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  • Hyung Chun
    Affiliations
    Department of Medicine, Cardiovascular Research Center, Yale University School of Medicine, New Haven, CT, 06520, USA
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  • Elena Aikawa
    Affiliations
    Department of Medicine, Cardiovascular Medicine, Brigham and Women's Hospital, Harvard Medical School, Boston, MA, 02115, USA
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  • Gaurav Choudhary
    Affiliations
    Department of Internal Medicine (Section of Cardiovascular Medicine), Providence VA Medical Center, Providence, RI, 02908, USA

    Department of Internal Medicine (Section of Cardiovascular Medicine), Alpert Medical School at Brown University, Providence, RI, 02903, USA
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  • Alan R. Morrison
    Correspondence
    Corresponding author. Providence VA Medical Center, Research (151), 830 Chalkstone Avenue, Providence, RI, 02908, USA.
    Affiliations
    Department of Internal Medicine (Section of Cardiovascular Medicine), Providence VA Medical Center, Providence, RI, 02908, USA

    Department of Internal Medicine (Section of Cardiovascular Medicine), Alpert Medical School at Brown University, Providence, RI, 02903, USA
    Search for articles by this author
  • Author Footnotes
    1 Co-first authors.

      Highlights

      • Aortic valve calcification (AVC) is predictive of mortality after adjustment for cardiovascular risk, aortic stenosis (AS), and coronary artery calcification (CAC), in patients with history of smoking.
      • AVC is also predictive of nonfatal myocardial infarction and nonfatal cerebrovascular accident in this population.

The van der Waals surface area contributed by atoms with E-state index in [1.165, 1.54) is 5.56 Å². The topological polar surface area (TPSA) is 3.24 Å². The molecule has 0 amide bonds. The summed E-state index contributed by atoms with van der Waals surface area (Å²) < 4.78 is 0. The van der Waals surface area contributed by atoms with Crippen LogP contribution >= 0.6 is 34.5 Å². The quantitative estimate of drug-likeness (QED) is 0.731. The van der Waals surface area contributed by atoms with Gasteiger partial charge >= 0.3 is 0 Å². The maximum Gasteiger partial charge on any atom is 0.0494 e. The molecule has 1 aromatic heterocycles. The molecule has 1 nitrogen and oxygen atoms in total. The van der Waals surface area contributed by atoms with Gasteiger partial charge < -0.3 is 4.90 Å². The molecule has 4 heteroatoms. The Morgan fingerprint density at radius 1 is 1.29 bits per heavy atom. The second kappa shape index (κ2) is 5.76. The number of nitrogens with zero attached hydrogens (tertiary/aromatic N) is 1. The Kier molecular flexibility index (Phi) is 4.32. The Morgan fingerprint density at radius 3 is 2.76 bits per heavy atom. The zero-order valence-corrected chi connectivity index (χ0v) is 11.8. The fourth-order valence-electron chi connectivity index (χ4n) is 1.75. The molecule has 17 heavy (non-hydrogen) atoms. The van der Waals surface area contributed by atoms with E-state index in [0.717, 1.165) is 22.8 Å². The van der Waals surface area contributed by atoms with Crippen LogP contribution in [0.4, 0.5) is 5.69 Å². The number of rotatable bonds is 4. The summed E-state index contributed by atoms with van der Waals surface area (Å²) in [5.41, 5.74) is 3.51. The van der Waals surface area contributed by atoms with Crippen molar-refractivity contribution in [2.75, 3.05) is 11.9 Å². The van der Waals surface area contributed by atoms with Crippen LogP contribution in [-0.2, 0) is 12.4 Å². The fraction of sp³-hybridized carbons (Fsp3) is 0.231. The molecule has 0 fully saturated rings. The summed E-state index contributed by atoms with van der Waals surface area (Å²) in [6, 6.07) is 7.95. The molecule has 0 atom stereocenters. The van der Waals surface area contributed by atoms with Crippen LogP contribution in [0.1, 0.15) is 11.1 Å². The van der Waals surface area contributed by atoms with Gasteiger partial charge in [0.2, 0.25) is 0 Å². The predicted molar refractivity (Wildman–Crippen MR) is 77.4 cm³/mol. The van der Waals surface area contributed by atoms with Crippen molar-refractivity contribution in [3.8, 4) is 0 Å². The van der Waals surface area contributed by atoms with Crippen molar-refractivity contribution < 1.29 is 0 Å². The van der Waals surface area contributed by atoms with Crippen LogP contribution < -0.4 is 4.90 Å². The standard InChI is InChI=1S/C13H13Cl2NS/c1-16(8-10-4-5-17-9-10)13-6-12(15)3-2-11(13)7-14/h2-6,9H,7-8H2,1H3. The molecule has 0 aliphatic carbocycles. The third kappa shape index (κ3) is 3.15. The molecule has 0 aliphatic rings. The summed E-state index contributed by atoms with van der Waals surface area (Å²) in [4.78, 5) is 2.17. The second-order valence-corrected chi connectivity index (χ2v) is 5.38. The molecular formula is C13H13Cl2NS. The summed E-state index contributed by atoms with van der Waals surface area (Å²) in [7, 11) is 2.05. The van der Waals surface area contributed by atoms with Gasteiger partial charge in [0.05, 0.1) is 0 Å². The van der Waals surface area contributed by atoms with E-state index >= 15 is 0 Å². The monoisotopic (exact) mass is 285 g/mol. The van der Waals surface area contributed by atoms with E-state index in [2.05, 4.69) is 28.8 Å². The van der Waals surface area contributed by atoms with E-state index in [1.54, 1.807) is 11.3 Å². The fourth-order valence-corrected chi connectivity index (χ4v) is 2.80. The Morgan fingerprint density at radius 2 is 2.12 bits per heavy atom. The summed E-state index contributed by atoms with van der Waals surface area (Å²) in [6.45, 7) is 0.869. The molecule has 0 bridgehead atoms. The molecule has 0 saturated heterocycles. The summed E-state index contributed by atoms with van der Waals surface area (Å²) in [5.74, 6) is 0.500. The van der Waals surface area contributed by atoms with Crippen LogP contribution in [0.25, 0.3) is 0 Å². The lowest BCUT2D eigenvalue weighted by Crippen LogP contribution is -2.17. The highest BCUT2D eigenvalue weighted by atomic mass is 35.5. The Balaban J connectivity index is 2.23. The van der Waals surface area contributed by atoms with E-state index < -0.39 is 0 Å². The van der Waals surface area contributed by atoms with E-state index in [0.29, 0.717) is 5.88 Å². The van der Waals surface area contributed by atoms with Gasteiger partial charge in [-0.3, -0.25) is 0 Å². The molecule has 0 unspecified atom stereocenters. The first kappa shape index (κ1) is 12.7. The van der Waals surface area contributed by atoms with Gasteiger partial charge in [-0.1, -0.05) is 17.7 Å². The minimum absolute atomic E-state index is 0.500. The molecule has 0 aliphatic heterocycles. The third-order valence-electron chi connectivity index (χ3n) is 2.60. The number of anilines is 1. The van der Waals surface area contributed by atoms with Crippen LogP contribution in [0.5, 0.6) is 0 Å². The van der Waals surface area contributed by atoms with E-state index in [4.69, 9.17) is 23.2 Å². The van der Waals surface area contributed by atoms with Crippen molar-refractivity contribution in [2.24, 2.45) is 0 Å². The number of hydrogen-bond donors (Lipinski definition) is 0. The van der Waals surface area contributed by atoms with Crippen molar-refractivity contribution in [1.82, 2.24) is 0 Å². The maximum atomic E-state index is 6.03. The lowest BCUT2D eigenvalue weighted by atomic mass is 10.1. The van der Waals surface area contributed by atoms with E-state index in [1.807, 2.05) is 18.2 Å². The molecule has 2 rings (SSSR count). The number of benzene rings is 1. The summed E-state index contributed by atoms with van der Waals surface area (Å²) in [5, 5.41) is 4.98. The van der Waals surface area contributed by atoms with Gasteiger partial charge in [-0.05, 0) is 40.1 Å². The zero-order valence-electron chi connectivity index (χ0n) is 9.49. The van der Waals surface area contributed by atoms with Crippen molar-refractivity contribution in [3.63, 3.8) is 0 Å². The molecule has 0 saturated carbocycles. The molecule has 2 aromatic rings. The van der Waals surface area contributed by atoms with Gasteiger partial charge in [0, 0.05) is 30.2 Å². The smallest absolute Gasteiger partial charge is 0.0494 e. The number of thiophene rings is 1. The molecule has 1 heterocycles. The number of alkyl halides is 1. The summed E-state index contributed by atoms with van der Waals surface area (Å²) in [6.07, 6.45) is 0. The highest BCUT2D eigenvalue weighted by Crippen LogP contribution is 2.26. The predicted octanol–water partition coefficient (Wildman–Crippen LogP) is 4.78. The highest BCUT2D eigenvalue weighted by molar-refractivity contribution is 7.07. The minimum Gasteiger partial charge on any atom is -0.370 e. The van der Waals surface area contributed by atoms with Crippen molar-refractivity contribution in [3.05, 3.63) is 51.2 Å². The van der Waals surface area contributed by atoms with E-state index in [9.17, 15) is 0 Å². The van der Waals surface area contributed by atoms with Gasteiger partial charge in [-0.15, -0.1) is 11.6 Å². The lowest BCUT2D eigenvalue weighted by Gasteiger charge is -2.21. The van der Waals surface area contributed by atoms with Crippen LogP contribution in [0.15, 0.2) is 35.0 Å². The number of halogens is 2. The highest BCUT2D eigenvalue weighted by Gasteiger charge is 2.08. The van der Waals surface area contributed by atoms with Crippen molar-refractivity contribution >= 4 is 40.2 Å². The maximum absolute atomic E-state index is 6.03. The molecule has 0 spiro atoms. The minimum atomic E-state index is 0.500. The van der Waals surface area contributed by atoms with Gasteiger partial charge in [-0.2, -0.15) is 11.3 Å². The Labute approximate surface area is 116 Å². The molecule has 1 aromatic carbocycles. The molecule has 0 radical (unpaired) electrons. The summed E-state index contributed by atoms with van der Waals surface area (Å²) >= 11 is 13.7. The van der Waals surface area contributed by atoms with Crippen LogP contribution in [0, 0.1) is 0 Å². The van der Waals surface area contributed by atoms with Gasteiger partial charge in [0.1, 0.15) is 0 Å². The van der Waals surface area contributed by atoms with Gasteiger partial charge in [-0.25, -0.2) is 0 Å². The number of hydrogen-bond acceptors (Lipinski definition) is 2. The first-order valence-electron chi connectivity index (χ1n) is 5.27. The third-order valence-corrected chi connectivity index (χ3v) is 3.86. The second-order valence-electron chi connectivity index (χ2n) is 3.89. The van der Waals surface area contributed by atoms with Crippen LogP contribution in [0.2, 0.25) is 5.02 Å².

• There is prognostic value in reporting AVC from low dose lung cancer screening computed tomography.

      Abstract

      Background and aims

      Calcific aortic valve disease is highly prevalent in patients with significant smoking history and is a marker of atherosclerosis. The aim of this study was to define the prognostic value of aortic valve calcification (AVC) derived from low dose, lung cancer screening computed tomography (LCSCT) for all-cause mortality in this higher risk population.

      Methods

      This is a single site, retrospective analysis of 1529 moderate-to-high atherosclerotic cardiovascular risk U.S. veterans (65 years [IQI: 61, 68] years; 96% male), who underwent clinically indicated LCSCT. CTs were scored for aortic valve calcification (AVC) and coronary artery calcification (CAC). The primary endpoint was all-cause mortality and secondary endpoints were nonfatal myocardial infarction (MI) and nonfatal cerebrovascular accident (CVA).

      Results

      Over 4-year follow-up, 227 patients (15%) died, 112 patients (7%) had nonfatal MI, and 52 patients (3%) had nonfatal CVA. AVC was predictive of all-cause mortality (HR per 100: 1.041 [1.030–1.052], p < 0.001), and this association remained significant after multivariate adjustment for traditional atherosclerotic risk factors, including CAC (1.021 [1.007–1.036], p = 0.003). After excluding patients with severe aortic stenosis (AS) or severe AVC (≥1274 AU in women and ≥2065 AU in men), in a subset of 765 patients who had echocardiograms, this association remained significant after multivariate analysis (HR per 100: 1.052 [1.010–1.095], p = 0.014). Despite controlling for CAC in the models, AVC was still associated with MI (HR per 100: 1.021 [1.004–1.039], p = 0.017) and with CVA (HR per 100: 1.027 [1.002–1.051], p = 0.032).

      Conclusions

      Scoring AVC derived from LCSCT is predictive of mortality, nonfatal MI, and nonfatal CVA in patients at known risk for cardiovascular disease, independent of coronary calcification or severe aortic valve stenosis.

      Keywords